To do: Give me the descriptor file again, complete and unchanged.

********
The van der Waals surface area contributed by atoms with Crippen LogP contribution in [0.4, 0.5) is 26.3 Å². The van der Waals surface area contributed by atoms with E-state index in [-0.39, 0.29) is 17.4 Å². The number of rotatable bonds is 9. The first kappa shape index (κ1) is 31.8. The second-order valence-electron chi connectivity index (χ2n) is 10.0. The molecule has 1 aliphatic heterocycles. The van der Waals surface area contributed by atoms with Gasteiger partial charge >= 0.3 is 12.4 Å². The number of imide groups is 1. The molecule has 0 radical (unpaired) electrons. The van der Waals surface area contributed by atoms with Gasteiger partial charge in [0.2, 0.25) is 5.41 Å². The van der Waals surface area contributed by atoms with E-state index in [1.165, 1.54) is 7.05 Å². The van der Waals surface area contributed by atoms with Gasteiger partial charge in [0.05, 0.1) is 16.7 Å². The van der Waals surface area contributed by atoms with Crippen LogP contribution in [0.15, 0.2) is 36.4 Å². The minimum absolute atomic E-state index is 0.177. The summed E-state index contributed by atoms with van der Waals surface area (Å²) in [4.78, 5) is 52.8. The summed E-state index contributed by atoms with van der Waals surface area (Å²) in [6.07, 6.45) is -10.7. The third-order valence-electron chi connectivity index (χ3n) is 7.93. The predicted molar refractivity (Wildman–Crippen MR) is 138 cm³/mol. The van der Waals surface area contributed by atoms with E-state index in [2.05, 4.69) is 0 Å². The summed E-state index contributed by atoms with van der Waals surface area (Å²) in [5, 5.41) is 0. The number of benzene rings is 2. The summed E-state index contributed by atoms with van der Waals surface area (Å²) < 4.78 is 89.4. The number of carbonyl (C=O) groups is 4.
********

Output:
The van der Waals surface area contributed by atoms with Crippen LogP contribution in [0.4, 0.5) is 26.3 Å². The van der Waals surface area contributed by atoms with E-state index in [-0.39, 0.29) is 17.4 Å². The number of rotatable bonds is 9. The first kappa shape index (κ1) is 31.8. The second-order valence-electron chi connectivity index (χ2n) is 10.0. The molecule has 1 aliphatic heterocycles. The van der Waals surface area contributed by atoms with Gasteiger partial charge >= 0.3 is 12.4 Å². The number of imide groups is 1. The molecule has 0 radical (unpaired) electrons. The van der Waals surface area contributed by atoms with Gasteiger partial charge in [0.2, 0.25) is 5.41 Å². The van der Waals surface area contributed by atoms with E-state index in [1.165, 1.54) is 7.05 Å². The van der Waals surface area contributed by atoms with Gasteiger partial charge in [0.05, 0.1) is 16.7 Å². The van der Waals surface area contributed by atoms with Crippen LogP contribution in [0.15, 0.2) is 36.4 Å². The minimum absolute atomic E-state index is 0.177. The summed E-state index contributed by atoms with van der Waals surface area (Å²) in [4.78, 5) is 52.8. The summed E-state index contributed by atoms with van der Waals surface area (Å²) in [6.07, 6.45) is -10.7. The third-order valence-electron chi connectivity index (χ3n) is 7.93. The predicted molar refractivity (Wildman–Crippen MR) is 138 cm³/mol. The van der Waals surface area contributed by atoms with E-state index in [2.05, 4.69) is 0 Å². The summed E-state index contributed by atoms with van der Waals surface area (Å²) in [5, 5.41) is 0. The number of benzene rings is 2. The summed E-state index contributed by atoms with van der Waals surface area (Å²) < 4.78 is 89.4. The number of carbonyl (C=O) groups is 4.